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Amendment Aims to Fund Water Infrastructure Projects

The U.S. House has passed an amendment by Representatives Mike Doyle (D - PA - 14) and Tim Murphy (R - PA - 18) that could mean funding to remedy sewer overflows in Allegheny County.

The amendment - the Water Infrastructure Finance and Innovation Act (WIFIA) - aims to finance the creation or renovation of water and wastewater infrastructure through low interest rate federal loans, loan guarantees and possibly grants.

Doyle said he has been working for years to secure federal monies to bring outdated local sewer systems into compliance with modern water quality laws.

He said the sequester made it difficult for local governments to fund infrastructure projects.

“So you have a local government like Allegheny County that their only option at this point is to go to the rate payers and say, ‘You know, we’ve got to fix this problem, it’s a health hazard, there’s raw sewage leaking into the ground water and it’s got to be abated and its $3 billion, and we’re going to have to raise everybody’s sewer rates to pay for it,’” Doyle said.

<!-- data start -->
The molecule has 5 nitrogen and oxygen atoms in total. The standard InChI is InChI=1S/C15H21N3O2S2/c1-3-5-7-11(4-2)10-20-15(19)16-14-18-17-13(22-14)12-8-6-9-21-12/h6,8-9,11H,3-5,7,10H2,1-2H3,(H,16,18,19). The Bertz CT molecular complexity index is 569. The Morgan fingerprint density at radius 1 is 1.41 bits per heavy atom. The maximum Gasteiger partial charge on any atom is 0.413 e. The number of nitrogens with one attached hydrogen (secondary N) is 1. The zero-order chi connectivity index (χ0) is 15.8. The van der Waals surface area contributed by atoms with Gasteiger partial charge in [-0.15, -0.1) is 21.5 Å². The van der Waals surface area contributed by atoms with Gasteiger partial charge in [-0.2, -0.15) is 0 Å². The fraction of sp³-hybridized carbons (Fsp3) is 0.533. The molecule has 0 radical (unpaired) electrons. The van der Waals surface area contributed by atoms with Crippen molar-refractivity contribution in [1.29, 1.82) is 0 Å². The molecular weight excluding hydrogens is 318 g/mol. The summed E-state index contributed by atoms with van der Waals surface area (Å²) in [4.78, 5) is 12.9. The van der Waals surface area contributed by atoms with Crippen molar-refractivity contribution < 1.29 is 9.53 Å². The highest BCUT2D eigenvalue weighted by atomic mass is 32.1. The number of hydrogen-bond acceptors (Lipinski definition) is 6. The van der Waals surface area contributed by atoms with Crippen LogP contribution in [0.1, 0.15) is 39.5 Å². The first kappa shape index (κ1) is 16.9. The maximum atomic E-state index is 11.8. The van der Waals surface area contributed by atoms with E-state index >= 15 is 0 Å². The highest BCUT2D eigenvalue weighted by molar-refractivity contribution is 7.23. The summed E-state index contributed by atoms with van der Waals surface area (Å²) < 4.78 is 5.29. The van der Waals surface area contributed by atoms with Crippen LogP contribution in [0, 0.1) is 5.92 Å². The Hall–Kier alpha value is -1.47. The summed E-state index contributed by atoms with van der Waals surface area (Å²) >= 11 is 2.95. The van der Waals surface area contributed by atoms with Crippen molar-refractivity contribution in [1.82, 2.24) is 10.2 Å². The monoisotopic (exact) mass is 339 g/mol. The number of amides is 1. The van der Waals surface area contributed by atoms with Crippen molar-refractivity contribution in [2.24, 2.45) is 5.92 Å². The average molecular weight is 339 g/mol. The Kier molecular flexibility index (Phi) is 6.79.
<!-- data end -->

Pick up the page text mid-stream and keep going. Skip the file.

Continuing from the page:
He said while WIFIA will not reduce rates, it will protect against a dramatic increase as a result of the sequester.

Doyle said this is especially important for Allegheny County because it is currently under a Department of Justice consent decree to deal with sanitary sewer overflows.

The cost of that project could be more than $3 billion, which he said is beyond the ability of local government to finance.

“So this will go a long way in helping them when they float a bond issue,” Doyle said. “The federal dollars in the loan guarantee will get them much more favorable interest rates and could amount to almost a grant in the neighborhood of 20 percent of the project cost in the interest savings.”

He said the sewage systems need to be updated- they are old and have a lot more impact on them than they were built to handle.

“Two things have happened in the last hundred years: the systems are a hundred years older, and Allegheny County has a lot more people than it had a hundred years ago,” Doyle said. “I mean the North Hills was farmland when a lot of these systems were built and now you have all those homes and shopping centers that are impacting the system.”

Jess is from Elizabeth Borough, PA and is a junior at Duquesne University with a double major in journalism and public relations. She was named as a fellow in the WESA newsroom in May 2013.
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